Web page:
A family makes their way to the beach at Springmaid Pier on Tuesday. July 19, 2022.

A family makes their way to the beach at Springmaid Pier on Tuesday. July 19, 2022.


With some economists warning about a recession this year, Myrtle Beach’s main industry, tourism, could take a hit.

Senior economist Geoff Lacher of Tourism Economics said he was hopeful that the Myrtle Beach tourism industry would weather a recession, in a presentation hosted recently by the Myrtle Beach Chamber of Commerce and the Convention and Visitors Bureau.

Here are three predictions on how a possible 2023 recession could affect tourism in the Myrtle Beach area.

  1. A recession would hurt high and low end lodgings especially. An expected 2023 downturn would be milder than the 2008 and 2020 recessions, despite high interest rates and inflation. In a recession, Lacher said, the cheapest and most expensive hotels are most impacted. This is because low-income individuals feel the biggest effects of an economic downturn and fewer business travelers are sent to stay at luxury hotels.
  2. Myrtle Beach’s busy tourist seasons in the last two years could foretell a calmer 2023. “There’s definitely the possibility for some downside if the recession does hit harder,” Lacher said. “If people have kind of last year or the last two years, they’ve kind of done rural beachy type vacations, maybe next year they want to go to New York City or something a little different.” Tourism Economics expects tourism industry growth in Myrtle Beach to continue to slow down after a record breaking 2021 season.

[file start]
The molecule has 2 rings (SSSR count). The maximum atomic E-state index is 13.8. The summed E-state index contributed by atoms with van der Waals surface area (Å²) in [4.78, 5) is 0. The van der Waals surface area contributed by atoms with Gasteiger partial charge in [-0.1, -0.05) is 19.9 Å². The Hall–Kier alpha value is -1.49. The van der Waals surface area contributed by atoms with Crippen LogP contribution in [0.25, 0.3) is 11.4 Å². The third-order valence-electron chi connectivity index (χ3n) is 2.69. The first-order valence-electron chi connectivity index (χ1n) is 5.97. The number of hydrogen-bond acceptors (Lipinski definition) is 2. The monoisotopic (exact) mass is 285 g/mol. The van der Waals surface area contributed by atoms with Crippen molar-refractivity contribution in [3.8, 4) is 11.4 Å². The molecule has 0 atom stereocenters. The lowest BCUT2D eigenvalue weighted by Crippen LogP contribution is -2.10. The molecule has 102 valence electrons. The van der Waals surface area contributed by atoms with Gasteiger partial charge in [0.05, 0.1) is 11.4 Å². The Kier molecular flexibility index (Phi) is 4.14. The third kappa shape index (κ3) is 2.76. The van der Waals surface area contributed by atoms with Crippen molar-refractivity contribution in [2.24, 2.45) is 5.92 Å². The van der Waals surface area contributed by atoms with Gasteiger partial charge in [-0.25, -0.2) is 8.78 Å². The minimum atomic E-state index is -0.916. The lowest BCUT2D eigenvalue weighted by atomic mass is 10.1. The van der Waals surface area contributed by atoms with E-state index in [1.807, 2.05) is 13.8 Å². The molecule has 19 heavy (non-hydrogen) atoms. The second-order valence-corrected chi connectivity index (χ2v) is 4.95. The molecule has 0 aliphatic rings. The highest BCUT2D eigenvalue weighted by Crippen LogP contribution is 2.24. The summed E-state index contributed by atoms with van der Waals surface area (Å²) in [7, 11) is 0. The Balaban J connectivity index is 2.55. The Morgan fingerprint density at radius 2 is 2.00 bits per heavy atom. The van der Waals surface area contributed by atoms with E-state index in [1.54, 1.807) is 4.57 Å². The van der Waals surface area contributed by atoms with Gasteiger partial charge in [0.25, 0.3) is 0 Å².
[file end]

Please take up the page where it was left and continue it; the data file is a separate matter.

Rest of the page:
3. Travelers say they still want to travel. October 2022 saw some of the highest numbers post-pandemic of people expecting to travel in the next six months, according to a Longwoods International survey.

Travel is more expensive now. Last month, eating out in the U.S. was on average 8% more expensive and transportation was 9% higher than the same time in 2021, according to the U.S. Travel Association’s Travel Price Index. In addition, with high prices for rent and food, consumers have less funds to put towards tourism.

Still, Karen Riodan, executive director of the Myrtle Beach Area Convention and Visitors Bureau, recently expressed optimism about Myrtle Beach for the near future, particularly compared to other communities.

“We’re pleased to report that indicators show that our economy remains stable versus other communities,” Riodan said.

Tourism Economics expects that tourist development taxes will bring in $48.4 million in 2023, up 12% from last year. This transfers to direct savings on property taxes for Myrtle Beach homeowners.

More visitors to Myrtle Beach doesn’t necessarily mean more crime. Although 1 million more people visited Myrtle Beach in 2021 than 2017 ( 20.6 million versus 19.6 million), property and violent crime dropped by almost a quarter in the same time frame.

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Eleanor Nash is the Service Journalism Reporter at the Sun News. She answers the burning questions of Horry County residents.


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